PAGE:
As you might have guessed, space continues to be in the news in a quiet way, and one of the more interesting stories I read this week was shared my Mr. K.B. in India, about India's new space program director, and its plans to create space laws. This is a story with some long term geopolitical implications, which are hinted at in the article:
Now there are two parts to this article where I think there are some profound geopolitical implications, if one views them in the wider context of geopolitics and economics today. Here's the first set of statements:
What is the big picture that you see for ISRO, say by 2025 and beyond?
We should firm up our newer geostationary launch vehicle technology activities. R&D is going on for the semi-cryogenic engine to lift much heavier payloads.
It would obviously be about improving communication capability, transponder availability. We plan to bring in a high-throughput Ka-band satellite. A suggestion is to work with international [partners]. The [four-tonne] GSAT-11 would be our parallel approach.
We would also use two GSLV MkIII flights, of December 2016 and 2017, to demonstrate next-generation satellite technologies.(Boldface emphasis added)
Then, a little further on, we read this:
How do you view the future societal role of Space?
Though there are other significant [land-based] efforts, linking remote places will be possible only through the Space segment. There is a big [Digital India] plan for enabling people down to the gram panchayat level in 250,000 villages with digital data of 20 mbps. About 20,000 villages are difficult to reach.
As the provider of the Space infrastructure, we would have a significant role in this plan, starting with a connectivity of 2 mbps. We are doing trials now in the North East. It could be for tele-medicine, tele-education, banking, village resource information or local phone connections.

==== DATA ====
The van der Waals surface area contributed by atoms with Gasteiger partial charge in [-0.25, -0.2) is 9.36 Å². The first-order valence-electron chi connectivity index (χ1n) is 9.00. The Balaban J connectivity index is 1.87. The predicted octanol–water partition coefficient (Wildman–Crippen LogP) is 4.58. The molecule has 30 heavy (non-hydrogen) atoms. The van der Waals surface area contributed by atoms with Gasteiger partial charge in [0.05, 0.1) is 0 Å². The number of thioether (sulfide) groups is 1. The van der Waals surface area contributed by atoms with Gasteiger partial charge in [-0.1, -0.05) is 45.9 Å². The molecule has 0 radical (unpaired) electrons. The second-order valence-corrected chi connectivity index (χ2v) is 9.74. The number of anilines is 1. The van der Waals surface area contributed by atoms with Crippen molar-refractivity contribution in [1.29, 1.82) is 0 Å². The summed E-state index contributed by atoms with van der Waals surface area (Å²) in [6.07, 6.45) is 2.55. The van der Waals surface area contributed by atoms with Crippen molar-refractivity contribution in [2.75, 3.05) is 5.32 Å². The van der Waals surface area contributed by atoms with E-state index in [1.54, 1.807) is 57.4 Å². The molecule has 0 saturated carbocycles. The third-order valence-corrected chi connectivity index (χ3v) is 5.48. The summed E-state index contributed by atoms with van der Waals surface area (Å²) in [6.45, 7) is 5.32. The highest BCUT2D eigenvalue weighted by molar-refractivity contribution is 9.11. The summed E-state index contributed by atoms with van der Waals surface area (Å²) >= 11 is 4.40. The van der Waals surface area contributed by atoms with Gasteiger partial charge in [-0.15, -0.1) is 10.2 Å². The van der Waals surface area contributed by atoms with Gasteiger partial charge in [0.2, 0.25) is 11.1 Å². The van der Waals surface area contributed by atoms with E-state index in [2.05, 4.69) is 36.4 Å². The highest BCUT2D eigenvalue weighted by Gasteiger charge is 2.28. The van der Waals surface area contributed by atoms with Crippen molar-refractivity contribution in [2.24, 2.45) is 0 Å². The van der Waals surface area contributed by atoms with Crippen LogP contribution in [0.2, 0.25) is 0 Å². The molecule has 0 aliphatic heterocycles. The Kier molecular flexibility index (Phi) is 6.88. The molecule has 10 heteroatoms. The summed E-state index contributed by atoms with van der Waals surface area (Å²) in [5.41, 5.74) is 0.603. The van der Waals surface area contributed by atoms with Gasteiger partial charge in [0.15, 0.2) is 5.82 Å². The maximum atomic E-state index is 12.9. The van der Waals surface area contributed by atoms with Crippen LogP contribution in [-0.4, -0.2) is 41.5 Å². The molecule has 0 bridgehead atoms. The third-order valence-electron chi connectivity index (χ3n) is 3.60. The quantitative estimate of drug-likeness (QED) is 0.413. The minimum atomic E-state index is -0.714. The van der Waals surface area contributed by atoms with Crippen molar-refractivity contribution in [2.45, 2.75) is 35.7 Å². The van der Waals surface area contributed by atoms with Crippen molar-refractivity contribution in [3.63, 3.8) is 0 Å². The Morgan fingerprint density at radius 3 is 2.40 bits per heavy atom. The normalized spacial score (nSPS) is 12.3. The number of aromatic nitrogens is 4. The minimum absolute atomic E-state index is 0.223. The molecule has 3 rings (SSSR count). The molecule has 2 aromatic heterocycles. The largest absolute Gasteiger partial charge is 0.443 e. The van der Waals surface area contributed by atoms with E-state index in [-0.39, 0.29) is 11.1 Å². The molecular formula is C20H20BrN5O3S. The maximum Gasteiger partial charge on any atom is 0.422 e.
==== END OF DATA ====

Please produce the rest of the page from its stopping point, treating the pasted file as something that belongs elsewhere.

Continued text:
So what is the geopolitical implication here? Well, first, there is the implication that areas of India are still not connected adequately to the internet, and obviously, Mr. Kumar sees space based connectivity as the solution. But in the first quotation, Mr. Kumar also is suggesting an expansion of India's "transponder availability" and working with "international partners". What this suggests is that India is tayloring aspects of its space program to a drastic improvement of its space-based communications capabilities, not only into remote areas of the country, but also in conjunction with its BRICSA bloc partners. The underlying, and in my opinion, hidden aspect of this story, in other words, is that India, a major partner not only in the BRICS development bank but, along with China and Russia, a major partner in China's Asia Infrastructure Investment Bank, will play a role in any parallel international financial clearing mechanism as may eventually emerge from the BRICS bloc.
Now, with that in mind, consider these highly suggestive remarks by Mr. Kumar at the very end of the article:
ISRO is now working on a Space law.
Enacting a full-fledged Space Law has become a requirement as more and more private enterprises enter this business. It will clarify many existing issues and resolve certain ambiguities.
A draft has been circulated [to experts] and we hope to submit it to the government by the end of the year.
What is the status of the arbitrations in the Antrix-Devas contract case? Was it a trigger for the law?
The arbitration cases are going on. It is a long drawn out process with a binding on time. They have to give a verdict.
Not quite a trigger. Space is being used more and more for non-civil activities. The law should ensure Space is not misused. Who will be liable if private launches happen and all kinds of objects are put in space? These activities will have to be spelt out while enabling commercial opportunities.
In other words, like the USA, India is pursuing the unilateral legislative process of creating space law to cover its space assets. Certainly this is a prudent step for its domestic investments, but it must also be viewed as a geopolitical step, asserting the right that India means to have a seat at the table when the time comes to create an international body of law to cover space assets and conflicts. New Delhi is serving notice to Washington that American law will not be the single voice in space matters. Expect that Russia, China, and Europe will follow suit, and do so quickly. India's space law also means something else, and I've said it before: with the commercialization of space will come the inevitable need to protect those assets, and that means the militarization and weaponization of space. This means that for India, just as for every other space power, there will be a hidden, secret aspect of their program, that they simply are not going to talk about.
See you on the flip side.